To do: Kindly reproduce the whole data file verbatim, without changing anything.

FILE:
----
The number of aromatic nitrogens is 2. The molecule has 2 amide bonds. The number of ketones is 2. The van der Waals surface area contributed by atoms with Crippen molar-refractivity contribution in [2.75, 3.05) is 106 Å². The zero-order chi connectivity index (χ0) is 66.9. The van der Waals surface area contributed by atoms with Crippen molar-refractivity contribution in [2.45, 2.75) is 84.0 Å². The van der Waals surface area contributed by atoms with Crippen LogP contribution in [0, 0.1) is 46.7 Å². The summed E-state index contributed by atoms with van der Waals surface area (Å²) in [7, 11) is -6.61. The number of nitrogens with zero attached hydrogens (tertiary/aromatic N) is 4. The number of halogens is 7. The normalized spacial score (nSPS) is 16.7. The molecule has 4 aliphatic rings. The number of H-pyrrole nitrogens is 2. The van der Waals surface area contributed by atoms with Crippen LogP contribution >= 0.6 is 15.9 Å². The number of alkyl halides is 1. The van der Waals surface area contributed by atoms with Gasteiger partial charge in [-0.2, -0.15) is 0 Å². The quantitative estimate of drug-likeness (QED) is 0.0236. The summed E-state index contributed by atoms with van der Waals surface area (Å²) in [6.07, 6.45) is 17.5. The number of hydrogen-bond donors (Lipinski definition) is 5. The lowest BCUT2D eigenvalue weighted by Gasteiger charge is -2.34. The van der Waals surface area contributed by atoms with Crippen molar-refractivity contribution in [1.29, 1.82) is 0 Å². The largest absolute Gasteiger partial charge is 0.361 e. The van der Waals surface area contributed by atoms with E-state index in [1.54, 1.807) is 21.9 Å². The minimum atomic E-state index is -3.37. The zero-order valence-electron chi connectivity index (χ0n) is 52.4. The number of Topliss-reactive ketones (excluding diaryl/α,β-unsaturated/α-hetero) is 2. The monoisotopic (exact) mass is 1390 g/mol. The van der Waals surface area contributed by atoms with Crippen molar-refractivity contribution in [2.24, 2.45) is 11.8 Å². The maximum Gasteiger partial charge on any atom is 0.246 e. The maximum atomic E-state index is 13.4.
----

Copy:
The number of aromatic nitrogens is 2. The molecule has 2 amide bonds. The number of ketones is 2. The van der Waals surface area contributed by atoms with Crippen molar-refractivity contribution in [2.75, 3.05) is 106 Å². The zero-order chi connectivity index (χ0) is 66.9. The van der Waals surface area contributed by atoms with Crippen molar-refractivity contribution in [2.45, 2.75) is 84.0 Å². The van der Waals surface area contributed by atoms with Crippen LogP contribution in [0, 0.1) is 46.7 Å². The summed E-state index contributed by atoms with van der Waals surface area (Å²) in [7, 11) is -6.61. The number of nitrogens with zero attached hydrogens (tertiary/aromatic N) is 4. The number of halogens is 7. The normalized spacial score (nSPS) is 16.7. The molecule has 4 aliphatic rings. The number of H-pyrrole nitrogens is 2. The van der Waals surface area contributed by atoms with Crippen LogP contribution >= 0.6 is 15.9 Å². The number of alkyl halides is 1. The van der Waals surface area contributed by atoms with Gasteiger partial charge in [-0.2, -0.15) is 0 Å². The quantitative estimate of drug-likeness (QED) is 0.0236. The summed E-state index contributed by atoms with van der Waals surface area (Å²) in [6.07, 6.45) is 17.5. The number of hydrogen-bond donors (Lipinski definition) is 5. The lowest BCUT2D eigenvalue weighted by Gasteiger charge is -2.34. The van der Waals surface area contributed by atoms with Crippen molar-refractivity contribution in [1.29, 1.82) is 0 Å². The largest absolute Gasteiger partial charge is 0.361 e. The van der Waals surface area contributed by atoms with E-state index in [1.54, 1.807) is 21.9 Å². The minimum atomic E-state index is -3.37. The zero-order valence-electron chi connectivity index (χ0n) is 52.4. The number of Topliss-reactive ketones (excluding diaryl/α,β-unsaturated/α-hetero) is 2. The monoisotopic (exact) mass is 1390 g/mol. The van der Waals surface area contributed by atoms with Crippen molar-refractivity contribution in [2.24, 2.45) is 11.8 Å². The maximum Gasteiger partial charge on any atom is 0.246 e. The maximum atomic E-state index is 13.4.